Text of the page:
“If you look at the people who were poisoned by sarin gas in Syria, for example, if you look at those videos, everybody’s foaming at the mouth,” he said. “So we immediately give atropine to prevent that from happening.”
Atropine works in two ways, he said. Along with drying out secretions, it increases the heart rate, which slows after exposure to a nerve agent. “That essentially buys you some time to give an antidote,” Chai said.
Giving the antidote, a nitrogen-containing chemical compound known as an oxime, is step three.
Novichok and other nerve agents bind to a receptor site in the brain where they disrupt cholinesterase, a type of enzyme needed for proper functioning of the nervous system, Chai explained.
The antidote “gets around” the organophosphate nerve agent and “essentially cleans the binding site so that you basically liberate the sealed cholinesterase and allow it to work again.”
Novichok is so deadly in part because it is “essentially engineered to prevent the antidote from working,” Chai said.
With any nerve agent, though, how fast a patient develops symptoms depends in part on the exposure method – whether they inhaled an aerosolized nerve agent, say, or consumed it as a liquid.
Nerve agents can also be absorbed through the skin and mucous membranes, according to “Responding to Terrorism.” One example of this is Kim Jong Nam, half-brother of North Korean leader Kim Jong Un, who was killed in 2017 when his face was smeared with the VX nerve agent.
Kim had immediate symptoms, Chai said.
Patients also will need to be decontaminated to prevent additional exposure, the medical handbook notes: “Clothing should be removed and the skin washed with soap and water. Contact lenses should be removed and the eyes thoroughly irrigated for at least 5 -10 minutes.”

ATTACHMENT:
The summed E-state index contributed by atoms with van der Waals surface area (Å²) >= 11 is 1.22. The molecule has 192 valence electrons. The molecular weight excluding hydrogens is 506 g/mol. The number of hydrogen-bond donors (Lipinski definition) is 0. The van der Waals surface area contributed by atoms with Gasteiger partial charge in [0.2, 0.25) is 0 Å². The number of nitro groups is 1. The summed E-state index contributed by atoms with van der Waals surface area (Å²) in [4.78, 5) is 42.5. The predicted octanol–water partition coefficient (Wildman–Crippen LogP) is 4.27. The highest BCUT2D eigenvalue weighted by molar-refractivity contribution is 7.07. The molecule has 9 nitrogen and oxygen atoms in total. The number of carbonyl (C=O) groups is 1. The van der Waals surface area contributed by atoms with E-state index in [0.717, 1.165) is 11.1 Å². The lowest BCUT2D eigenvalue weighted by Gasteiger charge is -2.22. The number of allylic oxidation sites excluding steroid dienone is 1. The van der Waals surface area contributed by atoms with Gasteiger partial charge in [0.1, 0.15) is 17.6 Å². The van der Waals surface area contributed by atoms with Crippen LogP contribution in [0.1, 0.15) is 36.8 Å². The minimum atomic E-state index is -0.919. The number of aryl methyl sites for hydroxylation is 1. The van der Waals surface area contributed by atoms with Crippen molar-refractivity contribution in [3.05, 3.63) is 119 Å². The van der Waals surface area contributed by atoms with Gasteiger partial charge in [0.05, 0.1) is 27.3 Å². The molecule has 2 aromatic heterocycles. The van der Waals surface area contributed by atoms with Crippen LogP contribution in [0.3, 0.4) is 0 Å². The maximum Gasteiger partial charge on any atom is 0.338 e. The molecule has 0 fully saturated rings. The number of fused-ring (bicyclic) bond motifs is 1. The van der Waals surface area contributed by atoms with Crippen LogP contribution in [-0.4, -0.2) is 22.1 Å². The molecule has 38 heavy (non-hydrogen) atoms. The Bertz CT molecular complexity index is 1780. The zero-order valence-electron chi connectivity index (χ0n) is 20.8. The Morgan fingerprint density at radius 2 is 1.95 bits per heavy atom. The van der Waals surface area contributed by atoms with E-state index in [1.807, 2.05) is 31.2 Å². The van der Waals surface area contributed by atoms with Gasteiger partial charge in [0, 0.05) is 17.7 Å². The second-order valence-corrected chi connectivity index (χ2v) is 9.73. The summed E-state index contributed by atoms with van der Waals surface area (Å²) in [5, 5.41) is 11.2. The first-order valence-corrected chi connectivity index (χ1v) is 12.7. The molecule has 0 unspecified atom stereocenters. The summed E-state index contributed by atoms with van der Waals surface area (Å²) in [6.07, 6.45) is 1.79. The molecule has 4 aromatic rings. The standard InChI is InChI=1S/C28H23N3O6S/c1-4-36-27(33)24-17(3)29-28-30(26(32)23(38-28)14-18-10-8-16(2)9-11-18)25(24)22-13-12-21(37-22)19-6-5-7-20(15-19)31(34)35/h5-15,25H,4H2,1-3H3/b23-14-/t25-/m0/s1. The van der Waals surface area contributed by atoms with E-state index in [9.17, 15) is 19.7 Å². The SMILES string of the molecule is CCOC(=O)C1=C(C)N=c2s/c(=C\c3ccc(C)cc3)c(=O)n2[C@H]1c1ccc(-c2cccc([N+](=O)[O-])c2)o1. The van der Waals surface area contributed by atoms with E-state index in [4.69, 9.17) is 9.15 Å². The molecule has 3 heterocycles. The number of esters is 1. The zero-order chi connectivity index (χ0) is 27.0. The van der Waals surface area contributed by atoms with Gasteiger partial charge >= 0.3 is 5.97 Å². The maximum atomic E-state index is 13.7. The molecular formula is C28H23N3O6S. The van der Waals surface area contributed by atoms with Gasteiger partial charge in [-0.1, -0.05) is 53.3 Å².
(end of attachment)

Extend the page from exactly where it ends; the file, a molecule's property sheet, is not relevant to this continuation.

Many details in the case of the British couple have not been uncovered, but the known facts suggest that the nerve agent they came into contact with is long-lasting.
“These agents can persist in the environment for days or months,” Chai said. “That’s a really long time.”
Muscle twitching and excess secretions distinguish nerve agents from chemical asphyxiant agents, such as cyanide, according to the handbook.
As for long-term effects, Chai said it’s hard to say.
“In a certain subset of people who get poisoned by organophosphates … you can develop a long-term neuropathy and weakness and cognitive issue from poisoning that last for a really long time and can be lifelong,” he said.
He cautioned that this is only speculation, adding, “Zheleznyakov developed a kind of debilitating neuropathy, so he had numbness in his arms and legs, and he eventually died of that.”
Not a DIY project
Novichok may sound as bleak as a Siberian winter, but there is some hopeful news.
Andrea Sella, a professor of inorganic chemistry at University College London, said in a statement that “nerve agents are not materials that can be made at home.”
As they’re too toxic to be manufactured anywhere but a specialized facility, the “key forensic issue here is to identify impurities and residues that might provide clues as to the precise chemical process used to manufacture the material,” Sella added.
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“There is no question that the authorities will be looking for the container used to deliver the material as the chemical contents would be a gold mine,” he said. “With this information it might well be possible to trace the origin of the substance, just as has been done for the [sarin] attack in Syria.”
As Chai noted, nerve agent attacks are “happening more and more in our world,” but the hospitalization of the British couple “gives an important lesson for us in the United States as we think about chemical weapons.”
“This is a rare event that hopefully in our lives we will never actually have to see in our emergency departments,” Chai said. “But we need to be aware and know how to respond to these things. It’s about taking care of the patient.”